Colorbond Steel Fencing VS Tubular Steel Fencing.
Having to compare different fencing types does not come along often, but when it does, it is always helpful to have some fencing resources. With this purpose, this post will compare the maintenance of Melbourne’s two popular fencing types: Colorbond steel fence and tubular steel fence.
MAINTENANCE OF COLORBOND STEEL FENCING
When it comes to maintenance of the Colorbond steel fence, it is a relatively easy job. You need to give it a periodical wash with water. Therefore, if you are washing your car or watering your garden, aim the hose at the Colorbond steel fence and give it a gentle wash. If you find some cobwebs, then using a soft broom should help you out.
It is important not to let the soil, dirt or any garden fill to build up at the bottom of the fencing rails and posts. Having all the dirt and soil creates a perfect environment for moisture and water to accumulate, resulting in corrosion.
Also, when doing the gardening, be careful with garden sprays or fertilises as they can damage the surface of the Colorbond steel fence. If you do find yourself spraying the fence by accident, then give it a quick rinse with water.
As important as it is to make sure that the bottom of your Colorbond steel fence is dirt-free, it is necessary to have adequate drainage so that the water does not pond in the bottom rail. You can either pre-punch the holes in the bottom rail or design fencing posts in a way there will be clearance between the posts and the bottom rail.
When it comes to tubular steel fencing, most of the fencing is powder-coated. It helps to protect your tubular steel fence from corrosion while giving you the freedom to choose the colour of your preference. Even if it might sound like a sweet deal, we have to remember that powder-coated tubular steel fencing is not invincible.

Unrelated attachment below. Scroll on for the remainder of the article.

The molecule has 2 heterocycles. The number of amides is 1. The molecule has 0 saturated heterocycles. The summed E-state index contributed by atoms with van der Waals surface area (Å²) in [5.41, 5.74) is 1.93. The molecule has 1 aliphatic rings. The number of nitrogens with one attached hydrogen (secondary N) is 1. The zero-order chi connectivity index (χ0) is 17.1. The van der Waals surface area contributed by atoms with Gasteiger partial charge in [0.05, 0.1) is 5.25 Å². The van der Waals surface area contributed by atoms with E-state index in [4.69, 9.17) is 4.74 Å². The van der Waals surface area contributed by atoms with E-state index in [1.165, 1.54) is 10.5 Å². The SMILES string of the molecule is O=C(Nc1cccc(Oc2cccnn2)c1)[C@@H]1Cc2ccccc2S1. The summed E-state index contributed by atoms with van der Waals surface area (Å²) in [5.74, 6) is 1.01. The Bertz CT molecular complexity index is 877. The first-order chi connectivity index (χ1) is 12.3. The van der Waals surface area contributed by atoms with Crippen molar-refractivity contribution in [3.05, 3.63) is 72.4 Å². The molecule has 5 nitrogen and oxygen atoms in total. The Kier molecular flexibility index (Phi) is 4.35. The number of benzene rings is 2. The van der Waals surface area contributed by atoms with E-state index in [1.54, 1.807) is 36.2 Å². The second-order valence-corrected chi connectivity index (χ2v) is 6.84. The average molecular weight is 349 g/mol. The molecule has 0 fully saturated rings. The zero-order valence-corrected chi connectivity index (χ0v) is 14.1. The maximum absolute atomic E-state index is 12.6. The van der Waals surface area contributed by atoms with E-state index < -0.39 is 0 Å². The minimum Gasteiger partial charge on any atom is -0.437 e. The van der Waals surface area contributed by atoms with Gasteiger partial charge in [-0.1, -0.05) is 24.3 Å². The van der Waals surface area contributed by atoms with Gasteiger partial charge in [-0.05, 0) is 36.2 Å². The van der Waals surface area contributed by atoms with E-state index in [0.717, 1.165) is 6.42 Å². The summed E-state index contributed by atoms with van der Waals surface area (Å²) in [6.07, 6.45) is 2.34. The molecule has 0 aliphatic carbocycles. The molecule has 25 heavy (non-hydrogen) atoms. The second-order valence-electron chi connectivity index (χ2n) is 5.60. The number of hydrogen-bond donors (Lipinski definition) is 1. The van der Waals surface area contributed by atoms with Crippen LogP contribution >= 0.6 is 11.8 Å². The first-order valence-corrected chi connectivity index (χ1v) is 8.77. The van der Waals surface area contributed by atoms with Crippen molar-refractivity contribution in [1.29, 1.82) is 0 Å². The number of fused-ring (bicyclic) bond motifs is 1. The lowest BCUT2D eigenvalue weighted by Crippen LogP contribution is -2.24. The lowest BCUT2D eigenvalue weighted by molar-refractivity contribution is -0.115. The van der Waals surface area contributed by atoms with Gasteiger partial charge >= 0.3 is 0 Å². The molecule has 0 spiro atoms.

The time and the environment can affect tubular steel fences. Just as with Colorbond steel fencing, with tubular steel fencing, you need to make sure that you clean the dirt that collects in the crevices and joints of fencing and also gates. Why is that important? The dirt creates not only a good environment for moisture to accumulate, but it also creates a home for insects and bacteria. That, in turn, can speed up the breakdown of the powder-coating covering your tubular steel fencing.
If you are living by the ocean, let’s say in Melbourne suburbs such as St Kilda, Altona, Chelsea, Seaford, Brighton or any other Melbourne suburb, then you need to remember that salt can damage your fencing. This is why it is important to wash it 1-2 times a year. After a while, you can notice the salt has gathered on your fencing, giving it a dull colour. Once you do, give it a quick rinse.
You also need to remember that even if powder coating is durable, you need to be careful when cleaning so you won’t damage it. What is a proper way of doing it?
- Use a wet sponge to remove the loose dirt. Do it gently, not scrubbing too strong. A soft brush will also do the work, however, be careful once again not to scrub it too harshly.
- When living by the ocean, use a mild household detergent and a soft brush to get rid of the salt that has gathered on your fencing. Note that detergents must not contain solvents or petroleum-based chemicals. Detergents like that can damage the coating.
- What about drying it off? You have two options. You either let it dry by itself naturally or grab a dry cloth and wipe it down.
Both of the fencing types require an annual wash. However, when it comes to Colorbond steel fencing, you have a larger area to cover compared to tubular steel fencing. But when washing tubular steel fencing, you need to make sure that you wash all the crevices and joints of the fencing, especially if you have ornaments on your fencing.
Before making a decision about which fencing type you want to install, have a chat with our fencing specialist to find out more about both fencing types.
Give us a call on (03) 9753 4566, shoot us an email on email@example.com or just get a FREE online fencing quote.